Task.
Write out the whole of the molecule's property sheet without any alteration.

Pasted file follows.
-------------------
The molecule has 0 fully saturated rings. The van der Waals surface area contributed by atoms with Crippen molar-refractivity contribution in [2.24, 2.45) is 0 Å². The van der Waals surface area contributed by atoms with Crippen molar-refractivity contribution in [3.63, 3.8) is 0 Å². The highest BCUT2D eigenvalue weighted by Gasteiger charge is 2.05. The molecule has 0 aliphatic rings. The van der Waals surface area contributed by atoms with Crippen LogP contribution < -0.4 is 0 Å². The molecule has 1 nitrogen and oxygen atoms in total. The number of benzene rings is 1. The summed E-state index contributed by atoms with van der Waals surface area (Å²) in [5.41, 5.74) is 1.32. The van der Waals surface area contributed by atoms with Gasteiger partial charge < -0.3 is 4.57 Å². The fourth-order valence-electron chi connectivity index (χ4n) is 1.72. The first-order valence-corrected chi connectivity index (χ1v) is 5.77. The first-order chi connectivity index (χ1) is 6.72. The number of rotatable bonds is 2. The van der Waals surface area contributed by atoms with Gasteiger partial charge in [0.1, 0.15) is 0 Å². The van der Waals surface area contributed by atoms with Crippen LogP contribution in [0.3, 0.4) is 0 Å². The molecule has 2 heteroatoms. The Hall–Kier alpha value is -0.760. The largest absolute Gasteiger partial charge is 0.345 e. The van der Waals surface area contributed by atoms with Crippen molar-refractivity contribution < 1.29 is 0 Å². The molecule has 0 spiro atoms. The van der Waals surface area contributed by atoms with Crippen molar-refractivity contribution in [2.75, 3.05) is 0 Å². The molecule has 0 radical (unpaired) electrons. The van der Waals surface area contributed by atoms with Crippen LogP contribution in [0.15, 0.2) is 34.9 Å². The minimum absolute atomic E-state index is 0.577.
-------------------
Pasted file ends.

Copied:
The molecule has 0 fully saturated rings. The van der Waals surface area contributed by atoms with Crippen molar-refractivity contribution in [2.24, 2.45) is 0 Å². The van der Waals surface area contributed by atoms with Crippen molar-refractivity contribution in [3.63, 3.8) is 0 Å². The highest BCUT2D eigenvalue weighted by Gasteiger charge is 2.05. The molecule has 0 aliphatic rings. The van der Waals surface area contributed by atoms with Crippen LogP contribution < -0.4 is 0 Å². The molecule has 1 nitrogen and oxygen atoms in total. The number of benzene rings is 1. The summed E-state index contributed by atoms with van der Waals surface area (Å²) in [5.41, 5.74) is 1.32. The van der Waals surface area contributed by atoms with Gasteiger partial charge < -0.3 is 4.57 Å². The fourth-order valence-electron chi connectivity index (χ4n) is 1.72. The first-order valence-corrected chi connectivity index (χ1v) is 5.77. The first-order chi connectivity index (χ1) is 6.72. The number of rotatable bonds is 2. The van der Waals surface area contributed by atoms with Gasteiger partial charge in [0.1, 0.15) is 0 Å². The van der Waals surface area contributed by atoms with Crippen LogP contribution in [0.3, 0.4) is 0 Å². The molecule has 2 heteroatoms. The Hall–Kier alpha value is -0.760. The largest absolute Gasteiger partial charge is 0.345 e. The van der Waals surface area contributed by atoms with Crippen molar-refractivity contribution < 1.29 is 0 Å². The molecule has 0 spiro atoms. The van der Waals surface area contributed by atoms with Crippen molar-refractivity contribution in [2.75, 3.05) is 0 Å². The molecule has 0 radical (unpaired) electrons. The van der Waals surface area contributed by atoms with Crippen LogP contribution in [0.15, 0.2) is 34.9 Å². The minimum absolute atomic E-state index is 0.577.